Dr. Michele King, DVM
Dr. Michele King, DVM
1371 Recommendations
Thank you for your email. If Elsa spit most of the medication out, you should get another dosage, yes - the medication doesn't work unless she eats it. If she is stable, not having any diarrhea or vomiting and eating well, you should be fine to wait until Monday to get more medication. Your veterinarian may be able to help you administer the dosage of medication so that she gets the treatment. If she is not stable, is vomiting, having diarrhea, or is lethargic or not eating, she should be seen earlier than Monday to make sure that she is okay.

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Brain
Corgi mix
1 Year
Mild condition
0 found helpful
Mild condition

Has Symptoms

Whipworms

My dog has been diagnosed with having whipworm by my vet. Can I get whipworms from him? My Vet said not to let him lick me or sleep with me. Hes never been locked in a Kennel and it breaks my heart to see him in there.

Dr. Callum Turner, DVM
Dr. Callum Turner, DVM
2937 Recommendations
Transmission of whipworms from dogs to humans to possible but is very rare and is usually not a problem, but this shouldn’t mean you should be allowing Brian to lick your face etc… whilst he is receiving treatment (he may have been licking something else just beforehand). It is best to keep some distance during treatment, but think more about the long term; plus make sure that you have Brian on a monthly anthelmintic to prevent parasites in the future. Regards Dr Callum Turner DVM

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Boone
Golden Retreiver
1 Year
Mild condition
0 found helpful
Mild condition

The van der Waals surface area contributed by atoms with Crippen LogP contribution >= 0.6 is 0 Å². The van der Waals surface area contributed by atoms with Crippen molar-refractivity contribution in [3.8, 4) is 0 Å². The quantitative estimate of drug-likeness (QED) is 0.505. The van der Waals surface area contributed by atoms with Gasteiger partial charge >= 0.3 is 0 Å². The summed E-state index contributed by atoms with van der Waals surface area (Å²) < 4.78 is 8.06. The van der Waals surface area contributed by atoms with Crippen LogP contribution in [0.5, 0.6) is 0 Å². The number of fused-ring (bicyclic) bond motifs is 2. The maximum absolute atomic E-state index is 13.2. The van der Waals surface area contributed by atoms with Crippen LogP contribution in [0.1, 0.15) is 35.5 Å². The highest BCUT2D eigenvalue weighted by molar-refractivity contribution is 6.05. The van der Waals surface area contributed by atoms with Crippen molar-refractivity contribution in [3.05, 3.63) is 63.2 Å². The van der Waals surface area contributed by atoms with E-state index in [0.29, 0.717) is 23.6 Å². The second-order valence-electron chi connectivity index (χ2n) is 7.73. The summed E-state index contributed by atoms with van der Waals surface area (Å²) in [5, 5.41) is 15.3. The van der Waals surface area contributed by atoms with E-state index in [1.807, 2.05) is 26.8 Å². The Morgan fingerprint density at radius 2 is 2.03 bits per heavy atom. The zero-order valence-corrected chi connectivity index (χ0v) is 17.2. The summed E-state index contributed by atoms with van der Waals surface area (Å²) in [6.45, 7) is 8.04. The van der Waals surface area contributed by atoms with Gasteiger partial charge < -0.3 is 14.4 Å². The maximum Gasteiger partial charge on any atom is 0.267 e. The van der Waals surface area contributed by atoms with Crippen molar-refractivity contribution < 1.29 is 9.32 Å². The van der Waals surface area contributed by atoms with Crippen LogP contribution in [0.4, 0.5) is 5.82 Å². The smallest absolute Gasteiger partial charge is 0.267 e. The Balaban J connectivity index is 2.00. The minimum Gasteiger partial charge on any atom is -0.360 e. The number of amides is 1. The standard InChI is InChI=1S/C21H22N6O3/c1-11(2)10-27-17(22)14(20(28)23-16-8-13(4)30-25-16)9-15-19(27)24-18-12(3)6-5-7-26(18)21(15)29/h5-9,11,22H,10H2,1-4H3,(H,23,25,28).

How long does it take to notice a difference in dogs weight after taking medication for whipworms? My golden retriever is on his 2nd round of medication but is still so skinny. I’m just concerned and wanted to make sure there wasn’t anything else I needed to be doing to help him gain some weight back.

Dr. Callum Turner, DVM
Dr. Callum Turner, DVM
2937 Recommendations
Once a dog has expelled the worms, it will take a few weeks for the body to start showing signs of improvement; if there were worms you should take a stool sample to your Veterinarian for an examination which will also check for protozoan parasites as well. Make sure that Boon has a complete dog food diet which is appropriate for his breed, age and activity level. Regards Dr Callum Turner DVM

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Harley
American Bulldog
5 Years
Moderate condition
1 found helpful
Moderate condition

Has Symptoms

Diarrhea

My dog has/had Hookworms & Whipworms and was treated for 3 days with medication from the vet. Her stool started to become somewhat normal but has recently turned back into diarrhea. Does it sound like she may need treatment again?

Dr. Michele King, DVM
Dr. Michele King, DVM
1371 Recommendations
Thank you for your email. She might need to be treated again, yes, if there were eggs that survived in her intestines and they are now adults. It would be best to have a stool sample rechecked to see is there are signs of the parasites again, and repeat the treatment if necessary.

I think my dog might have whipworm she is a pup and only just got worming from the vets. However this morning she was doing a poo and I notice she had something hanging from her bottom and I had to help her by pulling it out I didn't seem to get it all. Then it happened again. It looked like fettuccine pasta and I asked my son if he had fed her anything and he said no. Could this be whipworm and if so what should I do. Would it be the worming pill the vet gave her? They were given a week ago